After the wind, rain and floods Britain braces for snow as forecasters predict coldest winter for 100 years

Temperatures are expected to fall dramatically this evening leading to rain in some areas turning to sleet and possibly snow

Rob Williams
Wednesday 28 November 2012 12:31
A shower of snow covers trees in Bath, Somerset earlier this month
A shower of snow covers trees in Bath, Somerset earlier this month

After the high-winds, rain and subsequent flooding Britain is now bracing for a big freeze as forecasters predict the country could face its coldest winter for 100 years.

Temperatures are expected to fall dramatically this evening, leading to rain in some areas turning to sleet, and possibly, snow.

The cold snap, which is expected to last into next week, could see temperatures fall as low as minus 3°c (27°f) in some parts of the country, potentially creating dangerous travel conditions, and causing yet further problems for already struggling flood-stricken areas.

Northerly winds, which are set to sweep across the country, are likely to push the recent deluge of rain away, however, the change in conditions will bring with it falling temperatures, frost and fog.

The Met Office is warning that areas hit by flooding could see icy stretches developing on untreated surfaces.

Eddy Carroll, Met Office Chief Forecaster, said: "The UK will see some respite from the recent rain but showers will affect north-eastern parts of the England for the next few days. People should be aware of the increasing risk of overnight frost, ice and freezing fog patches as the week wears on.

"As it becomes colder we will also see showers affecting north-eastern parts of the UK turn increasingly wintry, at first on hills but with an increasing chance at lower levels towards the end of the week."

The upcoming cold-snap heralds the arrival of a potentially freezing winter ahead with some forecasters saying temperatures could dip as low as minus 20°c (4°f) in some areas through December and January.

It is feared that the falling temperatures, snow and ice could case widespread disruption and transport chaos.

The respite from the rain, however, could be short-lived, as forecasters say heavy showers could return early next week, meaning more woe for already battered flood-hit areas.

The Department of Health has put out a statement ahead of the cold weather saying: "Low temperatures can be dangerous, especially for the very young or very old or those with chronic disease."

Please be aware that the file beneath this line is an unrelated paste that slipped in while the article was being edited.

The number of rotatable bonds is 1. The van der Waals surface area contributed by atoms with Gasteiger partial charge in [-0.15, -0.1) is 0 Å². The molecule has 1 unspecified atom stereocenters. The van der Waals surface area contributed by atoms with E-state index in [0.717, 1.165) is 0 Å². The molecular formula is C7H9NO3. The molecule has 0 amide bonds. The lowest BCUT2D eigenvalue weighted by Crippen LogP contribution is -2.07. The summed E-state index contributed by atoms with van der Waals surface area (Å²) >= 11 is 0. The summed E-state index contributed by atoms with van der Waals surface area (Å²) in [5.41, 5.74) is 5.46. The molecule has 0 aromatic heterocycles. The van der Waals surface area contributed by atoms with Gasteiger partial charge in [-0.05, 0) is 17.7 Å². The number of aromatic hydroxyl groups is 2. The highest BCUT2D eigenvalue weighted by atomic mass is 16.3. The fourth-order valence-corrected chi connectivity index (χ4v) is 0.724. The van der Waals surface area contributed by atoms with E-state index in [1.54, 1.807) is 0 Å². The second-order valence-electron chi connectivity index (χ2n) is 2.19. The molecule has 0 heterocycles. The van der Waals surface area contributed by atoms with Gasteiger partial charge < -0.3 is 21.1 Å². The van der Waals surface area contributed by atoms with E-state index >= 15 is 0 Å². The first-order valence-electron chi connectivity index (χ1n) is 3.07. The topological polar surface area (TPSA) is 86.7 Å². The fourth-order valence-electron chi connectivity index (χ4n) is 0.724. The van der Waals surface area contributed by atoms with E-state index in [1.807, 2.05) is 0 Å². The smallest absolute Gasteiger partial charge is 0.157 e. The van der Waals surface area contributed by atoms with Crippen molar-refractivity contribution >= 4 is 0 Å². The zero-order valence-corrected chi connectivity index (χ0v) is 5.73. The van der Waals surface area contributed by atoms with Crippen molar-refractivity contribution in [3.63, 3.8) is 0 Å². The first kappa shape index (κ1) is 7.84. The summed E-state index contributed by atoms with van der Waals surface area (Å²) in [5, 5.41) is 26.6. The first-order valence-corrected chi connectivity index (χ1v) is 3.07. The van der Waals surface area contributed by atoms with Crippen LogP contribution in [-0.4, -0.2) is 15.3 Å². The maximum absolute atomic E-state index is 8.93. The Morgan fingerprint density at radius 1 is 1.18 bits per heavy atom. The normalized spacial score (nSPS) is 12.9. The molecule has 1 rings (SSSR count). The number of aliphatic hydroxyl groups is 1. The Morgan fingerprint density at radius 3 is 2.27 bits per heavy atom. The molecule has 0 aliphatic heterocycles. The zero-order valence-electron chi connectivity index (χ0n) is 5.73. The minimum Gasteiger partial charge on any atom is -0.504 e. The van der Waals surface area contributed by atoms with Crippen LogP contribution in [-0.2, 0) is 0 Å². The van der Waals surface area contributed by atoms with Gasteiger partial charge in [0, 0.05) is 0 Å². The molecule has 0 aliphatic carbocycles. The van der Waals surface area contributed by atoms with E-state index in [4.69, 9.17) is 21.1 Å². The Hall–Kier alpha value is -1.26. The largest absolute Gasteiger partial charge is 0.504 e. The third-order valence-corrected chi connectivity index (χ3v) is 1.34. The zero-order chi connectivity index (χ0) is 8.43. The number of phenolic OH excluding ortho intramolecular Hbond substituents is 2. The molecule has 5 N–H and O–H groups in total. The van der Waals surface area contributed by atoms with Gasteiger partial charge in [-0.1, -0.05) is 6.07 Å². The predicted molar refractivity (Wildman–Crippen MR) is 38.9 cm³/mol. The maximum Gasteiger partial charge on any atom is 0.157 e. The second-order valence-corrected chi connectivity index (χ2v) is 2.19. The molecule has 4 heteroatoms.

Areas that are thought likely to suffer particularly from the bad weather include northeast England, northwest England and Yorkshire and the Humber regions. The Met Office warned of ice and freezing fog in these areas.

The Midlands also has a 30-40 percent chance of getting freezing conditions, with temperatures in the highlighted areas expect to start falling today and reach their lowest on Friday evening.

The Met Office said: "This weather could increase the health risks to vulnerable patients and disrupt the delivery of services.

"As the wind becomes light [it] will allow sharp overnight frosts to occur and lead to lower mean temperatures.

"Northern and some western areas of the UK will become the coldest, and there will be an increased likelihood of ice on surfaces, especially where surfaces remain wet from standing water or run-off. Freezing fog remains likely."

Despite the upcoming cold-snap in Britain, today meterologists confirmed that 2012 is on course to be the ninth warmest on record.

The World Meteorological Organisation said that using data up until October, 2012's average global temperature is 14.45C, almost half a degree centigrade above the long-term average of 14C for 1961 to 1990.

The year is shaping up to be cooler than the average for the decade due to a La Nina weather pattern in the Pacific which cools global temperatures, although it is warmer than last year which was also affected by La Nina conditions.

But every year for the last 20 years has been warmer than the average for 1961-1990, according to three sets of data collected and analysed by scientists in the US and the UK, including one by the Met Office and University of East Anglia.

The Met Office said that, taking uncertainties over measuring global surface temperatures into account, 2012 is very likely to be between the fourth and 14th warmest year in records dating back to 1850.

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